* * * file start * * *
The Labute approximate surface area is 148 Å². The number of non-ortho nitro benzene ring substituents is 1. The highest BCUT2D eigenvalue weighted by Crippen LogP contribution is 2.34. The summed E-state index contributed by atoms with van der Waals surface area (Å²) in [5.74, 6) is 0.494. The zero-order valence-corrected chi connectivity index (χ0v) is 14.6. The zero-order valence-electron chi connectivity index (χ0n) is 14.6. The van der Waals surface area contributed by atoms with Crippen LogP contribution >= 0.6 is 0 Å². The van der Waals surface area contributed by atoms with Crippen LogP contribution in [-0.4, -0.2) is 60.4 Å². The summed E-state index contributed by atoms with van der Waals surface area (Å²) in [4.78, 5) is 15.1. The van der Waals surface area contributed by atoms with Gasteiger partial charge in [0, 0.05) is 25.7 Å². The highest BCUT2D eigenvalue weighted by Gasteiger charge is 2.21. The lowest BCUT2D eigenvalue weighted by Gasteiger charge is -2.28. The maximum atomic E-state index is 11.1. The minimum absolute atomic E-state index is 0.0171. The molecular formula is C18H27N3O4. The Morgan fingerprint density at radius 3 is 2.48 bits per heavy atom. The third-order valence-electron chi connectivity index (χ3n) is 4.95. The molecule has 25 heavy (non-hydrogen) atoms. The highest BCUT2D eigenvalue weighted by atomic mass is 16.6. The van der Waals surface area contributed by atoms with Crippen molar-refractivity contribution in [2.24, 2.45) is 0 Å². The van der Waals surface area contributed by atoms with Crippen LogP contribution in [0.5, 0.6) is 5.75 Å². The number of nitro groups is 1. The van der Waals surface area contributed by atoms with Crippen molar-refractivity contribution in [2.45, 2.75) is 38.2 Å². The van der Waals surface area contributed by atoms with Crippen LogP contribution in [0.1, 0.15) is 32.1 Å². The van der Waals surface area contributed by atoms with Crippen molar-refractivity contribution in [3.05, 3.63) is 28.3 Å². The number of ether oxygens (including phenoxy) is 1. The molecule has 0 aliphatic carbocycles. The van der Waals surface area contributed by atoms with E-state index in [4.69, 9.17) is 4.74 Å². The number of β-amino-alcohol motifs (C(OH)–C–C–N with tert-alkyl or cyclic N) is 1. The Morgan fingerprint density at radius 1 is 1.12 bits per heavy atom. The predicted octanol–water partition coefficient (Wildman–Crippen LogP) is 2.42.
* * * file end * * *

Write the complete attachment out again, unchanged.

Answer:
The Labute approximate surface area is 148 Å². The number of non-ortho nitro benzene ring substituents is 1. The highest BCUT2D eigenvalue weighted by Crippen LogP contribution is 2.34. The summed E-state index contributed by atoms with van der Waals surface area (Å²) in [5.74, 6) is 0.494. The zero-order valence-corrected chi connectivity index (χ0v) is 14.6. The zero-order valence-electron chi connectivity index (χ0n) is 14.6. The van der Waals surface area contributed by atoms with Crippen LogP contribution >= 0.6 is 0 Å². The van der Waals surface area contributed by atoms with Crippen LogP contribution in [-0.4, -0.2) is 60.4 Å². The summed E-state index contributed by atoms with van der Waals surface area (Å²) in [4.78, 5) is 15.1. The van der Waals surface area contributed by atoms with Gasteiger partial charge in [0, 0.05) is 25.7 Å². The highest BCUT2D eigenvalue weighted by Gasteiger charge is 2.21. The lowest BCUT2D eigenvalue weighted by Gasteiger charge is -2.28. The maximum atomic E-state index is 11.1. The minimum absolute atomic E-state index is 0.0171. The molecular formula is C18H27N3O4. The Morgan fingerprint density at radius 3 is 2.48 bits per heavy atom. The third-order valence-electron chi connectivity index (χ3n) is 4.95. The molecule has 25 heavy (non-hydrogen) atoms. The highest BCUT2D eigenvalue weighted by atomic mass is 16.6. The van der Waals surface area contributed by atoms with Crippen molar-refractivity contribution in [2.24, 2.45) is 0 Å². The van der Waals surface area contributed by atoms with Crippen LogP contribution in [0.5, 0.6) is 5.75 Å². The number of nitro groups is 1. The van der Waals surface area contributed by atoms with Crippen molar-refractivity contribution in [2.45, 2.75) is 38.2 Å². The van der Waals surface area contributed by atoms with Crippen LogP contribution in [0.1, 0.15) is 32.1 Å². The van der Waals surface area contributed by atoms with Crippen molar-refractivity contribution in [3.05, 3.63) is 28.3 Å². The number of ether oxygens (including phenoxy) is 1. The molecule has 0 aliphatic carbocycles. The van der Waals surface area contributed by atoms with E-state index in [4.69, 9.17) is 4.74 Å². The number of β-amino-alcohol motifs (C(OH)–C–C–N with tert-alkyl or cyclic N) is 1. The Morgan fingerprint density at radius 1 is 1.12 bits per heavy atom. The predicted octanol–water partition coefficient (Wildman–Crippen LogP) is 2.42.